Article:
And no matter what you want to do with your life – I guarantee that you’ll need an education to do it. You want to be a doctor, or a teacher, or a police officer? You want to be a nurse or an architect, a lawyer or a member of our military? You’re going to need a good education for every single one of those careers. You can’t drop out of school and just drop into a good job. You’ve got to work for it and train for it and learn for it.

And this isn’t just important for your own life and your own future. What you make of your education will decide nothing less than the future of this country. What you’re learning in school today will determine whether we as a nation can meet our greatest challenges in the future.

You’ll need the knowledge and problem-solving skills you learn in science and math to cure diseases like cancer and AIDS, and to develop new energy technologies and protect our environment. You’ll need the insights and critical thinking skills you gain in history and social studies to fight poverty and homelessness, crime and discrimination, and make our nation more fair and more free. You’ll need the creativity and ingenuity you develop in all your classes to build new companies that will create new jobs and boost our economy.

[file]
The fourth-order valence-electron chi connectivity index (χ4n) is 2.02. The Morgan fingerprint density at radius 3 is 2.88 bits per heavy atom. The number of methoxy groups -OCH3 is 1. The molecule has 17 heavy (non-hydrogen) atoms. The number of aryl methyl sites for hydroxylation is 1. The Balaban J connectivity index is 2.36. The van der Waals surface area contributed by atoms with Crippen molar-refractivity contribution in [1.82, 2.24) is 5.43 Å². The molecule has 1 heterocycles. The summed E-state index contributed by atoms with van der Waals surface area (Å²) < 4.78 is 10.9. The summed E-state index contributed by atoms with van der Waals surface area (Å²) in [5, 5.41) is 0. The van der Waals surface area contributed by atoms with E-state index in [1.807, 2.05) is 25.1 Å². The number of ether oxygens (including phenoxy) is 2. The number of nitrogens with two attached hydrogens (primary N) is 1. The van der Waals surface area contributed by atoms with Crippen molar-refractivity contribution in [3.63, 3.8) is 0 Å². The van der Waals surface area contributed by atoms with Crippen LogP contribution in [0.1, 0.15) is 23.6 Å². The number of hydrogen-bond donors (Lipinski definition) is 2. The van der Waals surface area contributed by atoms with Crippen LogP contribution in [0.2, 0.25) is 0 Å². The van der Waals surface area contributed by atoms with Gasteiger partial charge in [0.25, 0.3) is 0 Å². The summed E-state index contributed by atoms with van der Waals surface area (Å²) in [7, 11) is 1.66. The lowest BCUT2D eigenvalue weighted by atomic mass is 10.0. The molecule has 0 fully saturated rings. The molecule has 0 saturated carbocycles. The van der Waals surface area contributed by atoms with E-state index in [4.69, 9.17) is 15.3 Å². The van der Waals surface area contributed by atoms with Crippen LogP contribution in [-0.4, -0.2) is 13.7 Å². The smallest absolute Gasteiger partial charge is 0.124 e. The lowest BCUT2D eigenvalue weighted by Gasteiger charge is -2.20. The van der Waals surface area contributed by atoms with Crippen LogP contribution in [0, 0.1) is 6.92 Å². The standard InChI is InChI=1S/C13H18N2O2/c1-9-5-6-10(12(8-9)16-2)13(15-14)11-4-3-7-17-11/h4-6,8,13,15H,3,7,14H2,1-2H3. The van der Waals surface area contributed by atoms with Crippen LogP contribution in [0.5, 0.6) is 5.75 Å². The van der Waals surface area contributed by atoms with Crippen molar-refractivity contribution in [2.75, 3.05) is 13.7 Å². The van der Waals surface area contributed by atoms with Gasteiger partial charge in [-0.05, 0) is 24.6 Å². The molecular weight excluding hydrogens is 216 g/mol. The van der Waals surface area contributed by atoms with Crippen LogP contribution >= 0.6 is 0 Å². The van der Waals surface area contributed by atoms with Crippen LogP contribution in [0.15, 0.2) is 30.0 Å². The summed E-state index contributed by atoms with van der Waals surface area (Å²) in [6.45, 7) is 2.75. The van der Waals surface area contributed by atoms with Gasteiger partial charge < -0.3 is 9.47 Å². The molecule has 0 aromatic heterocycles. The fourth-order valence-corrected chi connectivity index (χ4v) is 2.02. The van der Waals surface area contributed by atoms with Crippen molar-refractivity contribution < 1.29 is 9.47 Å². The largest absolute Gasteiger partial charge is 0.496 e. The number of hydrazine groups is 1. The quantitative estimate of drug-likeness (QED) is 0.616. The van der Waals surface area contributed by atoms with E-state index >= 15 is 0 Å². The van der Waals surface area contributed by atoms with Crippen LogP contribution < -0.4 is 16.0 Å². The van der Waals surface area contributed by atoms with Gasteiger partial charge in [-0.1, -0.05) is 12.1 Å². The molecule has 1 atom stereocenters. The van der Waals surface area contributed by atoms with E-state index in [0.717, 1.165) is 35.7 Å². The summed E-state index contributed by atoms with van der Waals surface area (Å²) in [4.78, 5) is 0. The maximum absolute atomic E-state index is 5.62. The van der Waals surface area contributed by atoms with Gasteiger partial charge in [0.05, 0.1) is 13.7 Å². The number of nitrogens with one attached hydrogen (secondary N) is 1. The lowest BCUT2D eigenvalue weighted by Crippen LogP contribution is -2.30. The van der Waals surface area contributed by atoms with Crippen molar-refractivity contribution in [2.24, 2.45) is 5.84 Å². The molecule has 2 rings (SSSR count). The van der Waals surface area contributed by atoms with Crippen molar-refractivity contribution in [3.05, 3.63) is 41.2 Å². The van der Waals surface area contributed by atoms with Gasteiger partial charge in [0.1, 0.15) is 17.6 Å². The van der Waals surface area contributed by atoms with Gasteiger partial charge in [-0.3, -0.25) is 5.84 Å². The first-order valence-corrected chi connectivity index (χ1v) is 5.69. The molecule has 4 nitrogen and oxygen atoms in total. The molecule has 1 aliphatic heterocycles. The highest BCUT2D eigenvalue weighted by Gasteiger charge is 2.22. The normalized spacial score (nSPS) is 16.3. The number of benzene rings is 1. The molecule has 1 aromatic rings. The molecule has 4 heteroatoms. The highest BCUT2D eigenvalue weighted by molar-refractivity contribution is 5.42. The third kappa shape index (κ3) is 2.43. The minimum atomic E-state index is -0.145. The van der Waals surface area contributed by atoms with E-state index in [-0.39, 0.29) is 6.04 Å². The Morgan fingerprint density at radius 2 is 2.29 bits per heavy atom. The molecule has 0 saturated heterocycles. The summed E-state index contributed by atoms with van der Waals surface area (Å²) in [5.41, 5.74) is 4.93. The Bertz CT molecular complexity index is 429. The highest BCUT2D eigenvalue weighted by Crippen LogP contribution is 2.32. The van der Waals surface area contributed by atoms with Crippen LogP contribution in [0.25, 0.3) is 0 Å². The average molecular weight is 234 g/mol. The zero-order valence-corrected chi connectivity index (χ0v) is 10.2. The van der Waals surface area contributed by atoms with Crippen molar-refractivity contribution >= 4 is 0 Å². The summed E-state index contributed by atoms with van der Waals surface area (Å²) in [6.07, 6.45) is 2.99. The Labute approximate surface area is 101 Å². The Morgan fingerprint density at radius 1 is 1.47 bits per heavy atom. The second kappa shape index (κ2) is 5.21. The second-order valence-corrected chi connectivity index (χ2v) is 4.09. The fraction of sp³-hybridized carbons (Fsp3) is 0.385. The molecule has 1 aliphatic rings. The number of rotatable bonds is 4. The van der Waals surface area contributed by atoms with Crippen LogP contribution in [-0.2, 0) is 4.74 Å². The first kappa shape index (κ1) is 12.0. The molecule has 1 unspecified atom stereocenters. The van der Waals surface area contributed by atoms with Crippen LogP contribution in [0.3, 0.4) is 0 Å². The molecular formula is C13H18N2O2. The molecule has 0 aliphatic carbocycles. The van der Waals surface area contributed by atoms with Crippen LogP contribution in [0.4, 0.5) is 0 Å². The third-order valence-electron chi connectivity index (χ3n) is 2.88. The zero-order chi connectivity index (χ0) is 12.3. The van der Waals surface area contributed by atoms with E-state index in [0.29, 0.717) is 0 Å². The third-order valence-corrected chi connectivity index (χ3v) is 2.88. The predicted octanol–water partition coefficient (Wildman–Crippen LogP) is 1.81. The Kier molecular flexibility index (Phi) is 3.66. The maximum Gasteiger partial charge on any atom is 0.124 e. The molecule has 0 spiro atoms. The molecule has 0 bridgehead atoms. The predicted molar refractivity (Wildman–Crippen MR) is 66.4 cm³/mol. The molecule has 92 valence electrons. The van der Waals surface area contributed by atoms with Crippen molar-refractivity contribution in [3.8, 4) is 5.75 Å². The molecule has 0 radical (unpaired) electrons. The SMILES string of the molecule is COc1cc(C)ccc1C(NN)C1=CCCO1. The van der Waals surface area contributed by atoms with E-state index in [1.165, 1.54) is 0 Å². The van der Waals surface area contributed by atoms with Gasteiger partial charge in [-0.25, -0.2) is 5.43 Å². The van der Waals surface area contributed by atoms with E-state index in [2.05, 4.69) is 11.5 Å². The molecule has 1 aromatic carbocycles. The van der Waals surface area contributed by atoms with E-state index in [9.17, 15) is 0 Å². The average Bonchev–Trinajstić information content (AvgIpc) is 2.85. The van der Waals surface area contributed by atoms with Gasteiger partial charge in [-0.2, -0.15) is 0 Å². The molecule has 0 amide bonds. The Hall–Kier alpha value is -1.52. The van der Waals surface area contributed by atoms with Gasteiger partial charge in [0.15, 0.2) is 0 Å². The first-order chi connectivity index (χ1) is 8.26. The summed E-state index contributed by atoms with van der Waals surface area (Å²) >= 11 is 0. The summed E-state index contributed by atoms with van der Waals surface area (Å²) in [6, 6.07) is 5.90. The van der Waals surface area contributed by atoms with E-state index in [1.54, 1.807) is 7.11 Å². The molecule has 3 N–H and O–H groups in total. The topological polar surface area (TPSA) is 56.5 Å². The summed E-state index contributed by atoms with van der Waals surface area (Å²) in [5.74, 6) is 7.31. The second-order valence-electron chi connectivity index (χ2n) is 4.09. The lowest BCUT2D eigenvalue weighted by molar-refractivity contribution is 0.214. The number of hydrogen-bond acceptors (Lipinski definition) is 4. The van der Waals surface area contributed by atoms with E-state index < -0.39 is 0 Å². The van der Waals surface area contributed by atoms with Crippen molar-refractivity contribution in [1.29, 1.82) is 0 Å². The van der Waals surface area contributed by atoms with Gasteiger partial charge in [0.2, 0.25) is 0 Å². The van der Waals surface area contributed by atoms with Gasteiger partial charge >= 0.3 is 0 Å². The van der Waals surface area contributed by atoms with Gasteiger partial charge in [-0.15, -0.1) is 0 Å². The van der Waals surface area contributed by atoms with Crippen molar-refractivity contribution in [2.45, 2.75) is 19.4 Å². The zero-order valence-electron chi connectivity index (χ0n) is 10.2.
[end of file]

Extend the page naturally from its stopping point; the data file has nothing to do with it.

We need every single one of you to develop your talents, skills and intellect so you can help solve our most difficult problems. If you don’t do that – if you quit on school – you’re not just quitting on yourself, you’re quitting on your country.

Now I know it’s not always easy to do well in school. I know a lot of you have challenges in your lives right now that can make it hard to focus on your schoolwork.

I get it. I know what that’s like. My father left my family when I was two years old, and I was raised by a single mother who struggled at times to pay the bills and wasn’t always able to give us things the other kids had. There were times when I missed having a father in my life. There were times when I was lonely and felt like I didn’t fit in.